A current National Gallery free exhibition is of Dutch still life painting. I visited some weeks ago, only to discover that I was a day early. So, with an hour or so set aside before meeting friends I decided to follow in the footsteps of Celia and Roz, the heroines of my short story ‘A Changing Sky‘ as they wander around the Gallery. The two young women, friends since childhood, have been separated since each married and they meet in the Gallery as a reunion. Both are disappointed with their lot, one is at a crisis point. Yet at first both pretend all is well. It is through viewing and discussing the paintings that they gradually reveal their true state to each other. The story was written some years ago.
The first painting in the story is ‘Seaport with the Embarkation of St Ursula‘ by Claude Lorraine. Celia views it alone, before Roz’s late arrival, admiring is classical coolness. St Ursula is the virgin saint, patron of maidens and Celia thinks of her own youth, which both she and Roz remember as a sort of Arcadian life. The painting is hung in Room 20, not in the semi-octagonal room of Claudes and Turners where it hangs in the story.
The first painting seen by both women in the tale is Titian’s ‘Bacchus and Ariadne‘, which hangs in Room 2, near the entrance. This is an exotic scene full of motion and lambent violence, the snake-wreathed satyr, the Bacchantes, the thigh-bone wielding worshipper with his phallic asp. I love the leopards. But it is too ‘hot’ for Roz who wants calm. She has ‘escaped’ from a manic, if good and decent, husband. So they proceed to the Dutch rooms.
So did I, but here I was stumped, for the usual order of paintings had been disturbed by the removal of those still life canvasses which were to be part of the exhibition. The Vermeers are too famous to tuck away so I found the ‘Young Woman standing at a Virginal‘ easily. I enjoyed its pearly colours and soothing order, but was aghast to discover that the Pieter de Hooch painting seen next by my heroines had gone missing.
In vain, I asked attendants, but none seemed to know the painting let alone its location. Then I came upon a gentleman who not only knew the painting but offered to take me to it. Upon arrival we were both confounded as the painting wasn’t there ( I subsequently found it wasn’t currently on display ). My search for quiet domesticity was foiled. Could I be entering my own story? This was all getting very Borgesian.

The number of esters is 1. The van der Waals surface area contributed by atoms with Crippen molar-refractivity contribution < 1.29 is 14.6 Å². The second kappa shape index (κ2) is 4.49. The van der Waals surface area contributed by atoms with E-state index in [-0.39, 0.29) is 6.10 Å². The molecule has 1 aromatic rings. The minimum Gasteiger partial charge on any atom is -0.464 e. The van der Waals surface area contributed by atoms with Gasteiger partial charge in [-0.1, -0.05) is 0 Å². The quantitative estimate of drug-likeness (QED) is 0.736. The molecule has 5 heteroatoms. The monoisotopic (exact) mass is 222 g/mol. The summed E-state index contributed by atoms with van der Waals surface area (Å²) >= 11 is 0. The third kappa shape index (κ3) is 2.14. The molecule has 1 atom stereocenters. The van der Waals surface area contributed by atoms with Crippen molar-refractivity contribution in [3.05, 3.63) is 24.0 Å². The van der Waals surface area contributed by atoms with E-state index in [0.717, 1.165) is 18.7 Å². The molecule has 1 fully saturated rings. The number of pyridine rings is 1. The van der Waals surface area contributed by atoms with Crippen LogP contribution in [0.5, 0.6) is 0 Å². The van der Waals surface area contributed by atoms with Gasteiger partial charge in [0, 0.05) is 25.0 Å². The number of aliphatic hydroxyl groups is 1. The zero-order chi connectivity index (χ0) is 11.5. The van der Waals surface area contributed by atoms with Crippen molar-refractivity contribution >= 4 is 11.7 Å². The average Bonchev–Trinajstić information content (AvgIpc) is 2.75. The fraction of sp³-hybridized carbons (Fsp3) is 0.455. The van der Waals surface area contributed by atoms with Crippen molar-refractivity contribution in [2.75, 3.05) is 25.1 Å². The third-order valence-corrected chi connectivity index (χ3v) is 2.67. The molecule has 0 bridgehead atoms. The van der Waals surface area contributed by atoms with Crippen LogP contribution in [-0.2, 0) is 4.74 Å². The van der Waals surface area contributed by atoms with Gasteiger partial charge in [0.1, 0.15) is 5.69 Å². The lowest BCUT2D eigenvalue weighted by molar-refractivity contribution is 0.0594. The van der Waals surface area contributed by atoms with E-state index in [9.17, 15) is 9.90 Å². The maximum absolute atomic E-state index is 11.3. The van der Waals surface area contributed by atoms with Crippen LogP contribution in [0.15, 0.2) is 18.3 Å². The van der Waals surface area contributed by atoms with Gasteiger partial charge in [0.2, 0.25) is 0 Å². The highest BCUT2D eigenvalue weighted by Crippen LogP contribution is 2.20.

Pieter von Hoogestraten’s perspective box was still there. A small queue was waiting to look through its peephole, so I took myself off to the Sainsbury’s Wing and Uccello’s ‘Battle of San Romano‘. This is such a popular painting, even though damaged, because, I think, of two things – the highly patterned nature of the scene as it now stands and its horses. These remind me of those highly decorated, big-eyed, wooden horses on carousels, rising upwards and forwards, then down and back, on their glossy poles as the world swings sedately by.
I digressed here, to a painting which I almost included in the story – ‘Venus and Mars’ by Botticelli. It was a possible metaphor for the battling within a marriage, but I decided that the ‘Battle’ was better, both more obvious and more oblique. Besides, the very languidness of the Botticelli made it unsuitable for my tale’s purpose. Celia is at war with herself ( and sometimes her husband ) but the two Gods look much too content and satiated in each other’s company for it to work in my tale ( though Venus looks a little peeved, I wonder why ).
The final specific painting in my story, as opposed to an unnumbered succession of religious altarpieces, is the painting formerly known as ‘The Arnolfini Marriage‘ by Jan van Eyck. This, I think, is worthy of an article all of its own. A painting rich in symbolism, it was attributed wrongly as a marriage picture, which distorted the way in which it was seen. Thus it is, in a way, an opposite of van Hoogestraten’s box, or Holbein’s ‘Ambassadors‘ which were painted out of perspective so as to give perfect perspective from one single viewpoint only. But that’s another story.
Here my protagonists left the Gallery and I found that I would have to do the same, as it was about to close. I retraced my steps back into the original building so as to catch two new paintings in the Impressionist rooms ( the 40s Rooms ). These are usually the most popular rooms, their contents both beautiful and easily accessible, but, fifteen minutes before closing time, I had them mostly to myself. So I sat quietly, looking two Monets which I had not seen before. Bliss.